Smaller fleets and businesses struggling to maintain payrolls and other business expenses during the COVID-19 pandemic could qualify for lending programs and tax credits set up in the Coronavirus Aid, Relief, and Economic Security (CARES) Act.
The CARES Act is also allowing states to issue special permits for overweight loads of emergency supplies as long as the president’s emergency declaration lasts. But for some carriers, they might need some liquidity to keep freight moving.
“Across the country right now, truckers are answering the call during this national emergency, delivering food, medicine, PPE and other critical supplies,” said Chris Spear, the American Trucking Associations’ president and CEO. “It’s important for our nation’s supply chain that trucking has access to liquidity, so we can keep our trucks on the road — and not on the sales lot.”
The $2 trillion economic recovery package — the largest in U.S. history — was signed into law March 27 by President Donald Trump. It includes $350 billion in Small Business Administration loans for companies with fewer than 500 employees. This Paycheck Protection Plan (PPP) is a good-faith, potentially forgivable loan that is supposed to be used to retain workers, maintain payroll, cover insurance premiums, and make mortgage, lease, rent and utility payments.
PPP loans can equal 250% of an employer’s average monthly payroll — up to $10 million with a maximum interest rate of 4% — with various constraints such as not covering high-wage employees. Loan payments would be deferred up to six months while also being available retroactively from Feb. 15. This would allow employers to rehire recently laid-off employees through June 30.
Small businesses and sole proprietorship carriers can apply for PPP loans now. Independent contractors and self-employed individuals can start applying on April 10. Applicants can apply until June 30, according to the act.
Even if a fleet had not qualified for Small Business Administration loans in the past, the CARES Act could change that. “The SBA has essentially opened the door for companies that normally would not have the ability to get an SBA loan under regular SBA regulations and rules,” according to Bran Noonan, a partner with FordHarrison, a U.S. labor and employment law firm.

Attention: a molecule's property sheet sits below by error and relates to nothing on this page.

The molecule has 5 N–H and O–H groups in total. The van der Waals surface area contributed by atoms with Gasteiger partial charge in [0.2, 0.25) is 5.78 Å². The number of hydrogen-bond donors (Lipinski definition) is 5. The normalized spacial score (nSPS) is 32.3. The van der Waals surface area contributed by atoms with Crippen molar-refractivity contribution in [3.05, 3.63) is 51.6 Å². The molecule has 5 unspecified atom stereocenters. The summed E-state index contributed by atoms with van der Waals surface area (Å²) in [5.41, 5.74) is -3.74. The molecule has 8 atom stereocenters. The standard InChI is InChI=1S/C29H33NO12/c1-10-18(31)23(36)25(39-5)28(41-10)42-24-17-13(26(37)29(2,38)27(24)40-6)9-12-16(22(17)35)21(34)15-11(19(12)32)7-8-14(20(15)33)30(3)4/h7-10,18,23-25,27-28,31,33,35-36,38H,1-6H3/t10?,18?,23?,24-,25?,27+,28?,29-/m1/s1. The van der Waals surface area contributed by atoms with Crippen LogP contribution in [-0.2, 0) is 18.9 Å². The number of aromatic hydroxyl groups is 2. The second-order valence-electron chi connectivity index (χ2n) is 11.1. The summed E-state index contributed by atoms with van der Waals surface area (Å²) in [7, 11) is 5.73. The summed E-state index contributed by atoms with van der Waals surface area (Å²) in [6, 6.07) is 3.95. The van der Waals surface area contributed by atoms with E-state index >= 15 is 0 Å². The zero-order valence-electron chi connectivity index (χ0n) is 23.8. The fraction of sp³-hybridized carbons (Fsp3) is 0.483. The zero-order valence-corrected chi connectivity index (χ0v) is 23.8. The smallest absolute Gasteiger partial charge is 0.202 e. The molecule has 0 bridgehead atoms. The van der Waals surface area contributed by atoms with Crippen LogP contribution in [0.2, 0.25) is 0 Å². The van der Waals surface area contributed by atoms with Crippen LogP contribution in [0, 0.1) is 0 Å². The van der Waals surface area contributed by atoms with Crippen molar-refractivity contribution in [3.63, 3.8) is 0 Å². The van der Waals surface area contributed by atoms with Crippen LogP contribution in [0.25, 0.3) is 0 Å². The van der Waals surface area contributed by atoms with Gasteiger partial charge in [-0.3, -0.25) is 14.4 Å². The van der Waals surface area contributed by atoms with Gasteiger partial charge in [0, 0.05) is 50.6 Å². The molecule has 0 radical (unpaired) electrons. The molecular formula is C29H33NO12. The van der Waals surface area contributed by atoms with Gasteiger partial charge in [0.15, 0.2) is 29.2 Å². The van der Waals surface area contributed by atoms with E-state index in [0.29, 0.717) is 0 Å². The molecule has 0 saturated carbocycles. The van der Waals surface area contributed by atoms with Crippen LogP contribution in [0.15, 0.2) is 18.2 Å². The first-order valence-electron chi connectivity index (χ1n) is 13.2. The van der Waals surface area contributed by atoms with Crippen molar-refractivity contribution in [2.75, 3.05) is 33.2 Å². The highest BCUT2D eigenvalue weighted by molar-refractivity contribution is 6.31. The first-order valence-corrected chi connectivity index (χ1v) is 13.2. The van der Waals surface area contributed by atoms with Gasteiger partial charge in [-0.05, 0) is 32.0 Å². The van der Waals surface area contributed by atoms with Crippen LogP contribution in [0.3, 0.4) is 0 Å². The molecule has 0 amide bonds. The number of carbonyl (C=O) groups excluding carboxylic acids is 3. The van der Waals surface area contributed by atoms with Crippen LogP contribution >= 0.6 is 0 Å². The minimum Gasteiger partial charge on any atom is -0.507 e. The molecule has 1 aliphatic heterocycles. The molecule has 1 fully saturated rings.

Loans used for the purposes laid out in the PPP may be forgiven by lenders thanks to government backing and different rules than typical business loans.
“There's no requirement with respect to collateral,” Becky Kalas, counsel with FordHarrison, said as an example of the different rules for the PPP loans. “There's no requirement to show economic hardship. There's no requirement that a small business shows that it's tried to get credit elsewhere and has been unable to. There's no personal guarantee requirements, although the regulations did specify that there's an anti-fraud provision to this as well. There are no personal guarantee requirements, but if someone has fraudulently obtained these loans or fraudulently represented what they use these loans for, the government has made it clear they'll go after that.”
Loans can be forgivable if used as intended and if companies maintain headcount and don’t decrease employee salaries and wages (except those more than $100,000 per year) more than 25% during the loan period. If employees are laid off over the next month, the amount of loan forgiveness could be reduced up to 50%, according to FordHarrison, which hosted a webinar on the CARES Act on April 3.
Unforgiven loan amounts are subject to a 1% interest rate but can be deferred for six months from the disbursement date (but interest will be accrued during that time). The total loan is due back within two years and can be paid back early with no prepayment penalty, according to Noonan.
Carriers seeking PPP loans can contact their company’s financial institution to see if it is an SBA 7(a)-approved lender or if they intend to participate in the PPP loan program, according to advice from the American Trucking Associations. The application can be found here. Information on finding an approved SBA lender can be found here.
Larger carriers might be eligible for assistance through Federal Reserve lending programs, notes the ATA. The CARES Act allocates $454 billion to the U.S. Treasury’s Exchange Stabilization fund for this purpose. Among other requirements, firms receiving loans will be prohibited from engaging in stock buybacks for the duration of the loan plus one year. Borrowers must maintain their March 24 employment levels, to the extent practicable, and retain no less than 90% of their employees until Sept. 30.